The study referred to as the KDRAFT for the Keto Diet Retention and Feasibility Trial, is the first to learn the role of a keto diet in Alzheimer’s disease. It found that patients were successfully able to manage a keto diet with the help of a caregiver.
At the same time, it found out that the meal plan was well-tolerated and safe for the patients. What’s more, the researchers noted that the results of cognitive tests improved significantly in 9 out of 10 participants.
Another small human trial on senior folks ended up learning that overweight elderly people on a low-carb diet showed improved performance in memory tasks. Yet another investigation learned that patients who were given a keto compound for 90 days showed significant improvements in their cognitive abilities.
These results were in contrast with people who were in a control group. Besides, animal studies have also reached the same conclusions. One study on mice learned that the ketogenic diet improved blood flow to the brain.
On top of that, it lowered the blood glucose levels and contributed to weight loss. What’s important is that the diet plan encouraged the clearance of beta-amyloid protein in the brain. These are toxic plaques that are responsible for dementia and its subsequent progress.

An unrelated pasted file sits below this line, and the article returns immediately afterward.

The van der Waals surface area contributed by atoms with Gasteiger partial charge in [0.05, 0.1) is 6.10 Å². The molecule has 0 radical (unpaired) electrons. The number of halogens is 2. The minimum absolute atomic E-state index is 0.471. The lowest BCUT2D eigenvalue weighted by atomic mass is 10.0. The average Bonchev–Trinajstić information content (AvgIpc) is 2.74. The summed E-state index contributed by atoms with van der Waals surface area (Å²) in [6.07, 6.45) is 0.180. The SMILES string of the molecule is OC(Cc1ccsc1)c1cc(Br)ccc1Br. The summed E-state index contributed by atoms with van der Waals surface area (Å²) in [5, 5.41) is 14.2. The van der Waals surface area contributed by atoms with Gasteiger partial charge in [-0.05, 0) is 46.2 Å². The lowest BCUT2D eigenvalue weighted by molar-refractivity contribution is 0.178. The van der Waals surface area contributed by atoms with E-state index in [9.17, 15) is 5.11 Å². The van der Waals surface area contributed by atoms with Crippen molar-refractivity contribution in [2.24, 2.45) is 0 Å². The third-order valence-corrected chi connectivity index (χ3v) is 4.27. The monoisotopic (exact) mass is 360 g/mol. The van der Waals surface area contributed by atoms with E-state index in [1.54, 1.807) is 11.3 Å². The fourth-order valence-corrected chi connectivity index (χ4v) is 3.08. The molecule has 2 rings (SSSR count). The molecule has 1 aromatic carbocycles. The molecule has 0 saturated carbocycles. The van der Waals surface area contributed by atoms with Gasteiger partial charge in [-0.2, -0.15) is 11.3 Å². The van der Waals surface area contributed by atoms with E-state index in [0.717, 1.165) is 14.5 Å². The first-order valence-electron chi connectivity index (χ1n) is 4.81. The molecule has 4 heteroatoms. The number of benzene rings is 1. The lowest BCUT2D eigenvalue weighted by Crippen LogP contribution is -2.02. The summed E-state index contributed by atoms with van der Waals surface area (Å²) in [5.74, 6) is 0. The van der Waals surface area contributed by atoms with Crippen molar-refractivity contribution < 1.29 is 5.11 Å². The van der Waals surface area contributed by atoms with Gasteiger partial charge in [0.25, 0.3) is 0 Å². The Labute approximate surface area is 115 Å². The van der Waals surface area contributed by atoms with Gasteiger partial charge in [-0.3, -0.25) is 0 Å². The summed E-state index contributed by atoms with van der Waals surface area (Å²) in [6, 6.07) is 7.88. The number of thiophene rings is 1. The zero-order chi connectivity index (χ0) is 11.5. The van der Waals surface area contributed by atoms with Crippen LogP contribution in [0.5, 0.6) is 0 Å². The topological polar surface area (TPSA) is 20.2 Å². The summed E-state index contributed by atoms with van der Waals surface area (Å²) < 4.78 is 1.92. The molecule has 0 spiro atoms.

Furthermore, findings from another animal study showed that mice who received a keto diet also exhibited enhanced brain health. Therefore, findings from the studies conducted so far reveal that a keto diet can help improve the brain condition of a patient with dementia.
Keto diet for dementia patients
The University Health News Daily points some important steps for adopting a keto diet. These include:
- Reduce and eventually eliminate the intake of sweeteners from both artificial and natural sources
- Lessen the consumption of fruit. It’s best to take berries though as they are antioxidant powerhouses
- Consume dietary fats to keep yourself energized and full
- Increase the intake of non-starchy vegetables
- Eat enough dietary proteins from nutrient-dense sources such as pastured eggs, wild-caught fish, and so on
- Avoid hydrogenated fats and vegetable oils that show a high content of omega-6 fatty acids
Alzheimer’s disease is a progressive disorder with no cure in sight. Treatment plans revolve around managing the symptoms of the degenerative disease. In such a context, a keto diet stands out with the promises that it makes. The diet plan supplies ketone bodies to the brain, which serve as an excellent fuel source that provides energy to your brain.
In doing so, ketones reduce the odds of brain shrinkage and death of neurons. Evidence also suggests that ketone bodies can help reduce the accumulation of toxic proteins in the brain, which is the chief problem of Alzheimer’s.
About Michelle Joe: Michelle Joe is a blogger by choice. She loves to discover the world around her. She likes to share her discoveries, experiences, and express herself through her blogs. You can find her on twitter: @michellejoe524